There is a common misconception in Heathenry that we do not pray to the Gods, and we do not kneel. In fact there is plenty of evidence that both occurred. The format for Fyrnsidere prayer is as follows:
In Old English, the prayer itself is known as the ‘bēd’ and is pronounced the same as modern ‘bade’. There are generally considered to be three parts of the bēd as follows:
1) Cīgung (calling) – The formal address of the deity/deities in question, using epithets or descriptive phrases. ie: “Tīw, Bringer of Justice, Lord of Righteousness, Virtuous One.”
2) Giwung (petition) – A direct explanation as to the purpose the deity/ deities in question are being approached , and why the devotee might be worthy of their blessings. The devotee might recount past deeds or express familial bonds as a reason for petition.
3) Offrung (offering) – The gesture of good will on the devotee’s part, in the form of a sacrifice, offering or gift. It can be, but is not limited to being a physical offering and something less tangible, like that of an oath or promise to provide some service in exchange.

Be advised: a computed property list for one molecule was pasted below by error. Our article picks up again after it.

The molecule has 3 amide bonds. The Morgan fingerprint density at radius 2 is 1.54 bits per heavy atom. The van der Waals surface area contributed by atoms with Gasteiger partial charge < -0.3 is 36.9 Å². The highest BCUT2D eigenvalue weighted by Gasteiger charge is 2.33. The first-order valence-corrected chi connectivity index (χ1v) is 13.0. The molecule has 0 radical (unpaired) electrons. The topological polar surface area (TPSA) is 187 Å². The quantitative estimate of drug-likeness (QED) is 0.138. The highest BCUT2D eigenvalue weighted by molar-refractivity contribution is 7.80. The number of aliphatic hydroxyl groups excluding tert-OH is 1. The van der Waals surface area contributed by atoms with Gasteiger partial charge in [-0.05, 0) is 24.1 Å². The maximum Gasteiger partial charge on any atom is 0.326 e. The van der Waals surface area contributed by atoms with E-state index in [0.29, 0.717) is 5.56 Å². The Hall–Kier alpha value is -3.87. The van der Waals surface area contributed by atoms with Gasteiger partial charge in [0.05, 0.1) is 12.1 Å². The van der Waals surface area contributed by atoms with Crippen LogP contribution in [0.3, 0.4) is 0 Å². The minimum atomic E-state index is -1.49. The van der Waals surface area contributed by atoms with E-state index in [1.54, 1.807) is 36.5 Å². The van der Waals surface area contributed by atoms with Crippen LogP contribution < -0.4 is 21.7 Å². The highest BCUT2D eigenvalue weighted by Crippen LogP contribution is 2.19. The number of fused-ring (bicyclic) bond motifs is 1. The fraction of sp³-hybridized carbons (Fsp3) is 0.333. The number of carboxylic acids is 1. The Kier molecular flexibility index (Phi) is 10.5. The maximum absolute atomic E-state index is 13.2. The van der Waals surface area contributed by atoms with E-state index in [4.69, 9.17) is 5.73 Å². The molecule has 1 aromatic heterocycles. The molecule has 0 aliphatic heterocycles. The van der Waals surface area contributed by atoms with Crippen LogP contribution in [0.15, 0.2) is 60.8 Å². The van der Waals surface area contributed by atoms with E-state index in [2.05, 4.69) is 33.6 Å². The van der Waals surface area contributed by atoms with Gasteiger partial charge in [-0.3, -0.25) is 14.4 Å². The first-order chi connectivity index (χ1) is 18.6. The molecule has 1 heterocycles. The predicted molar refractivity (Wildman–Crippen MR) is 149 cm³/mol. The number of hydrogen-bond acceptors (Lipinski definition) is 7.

The prayer is a formal address in keeping with the tenets of the gifting cycle. A prayer is as simple or complicated as we want it to be. For example:
“Oh Tīw, Shining One, bringer of justice and beacon of virtuosity, I call to you now to hear my prayer.
I come to you as one who strives for justice according to the law, for fairness and for integrity in all that I do. I petition you to guide my hand as I face those who would do wrong unto others, to help me expose those who would dwell in the darkness of lawlessness and to battle the agents of the Ūtangeard that would seek to undermine our very society.
Please accept this gift, oh Tīw which is earnestly offered.A gift for a gift as is our way. I dedicate and I give this in your name. May you find that this gift pleases you.”
Big thanks, as always to the Larhus Fyrnsida for the majority of the above format.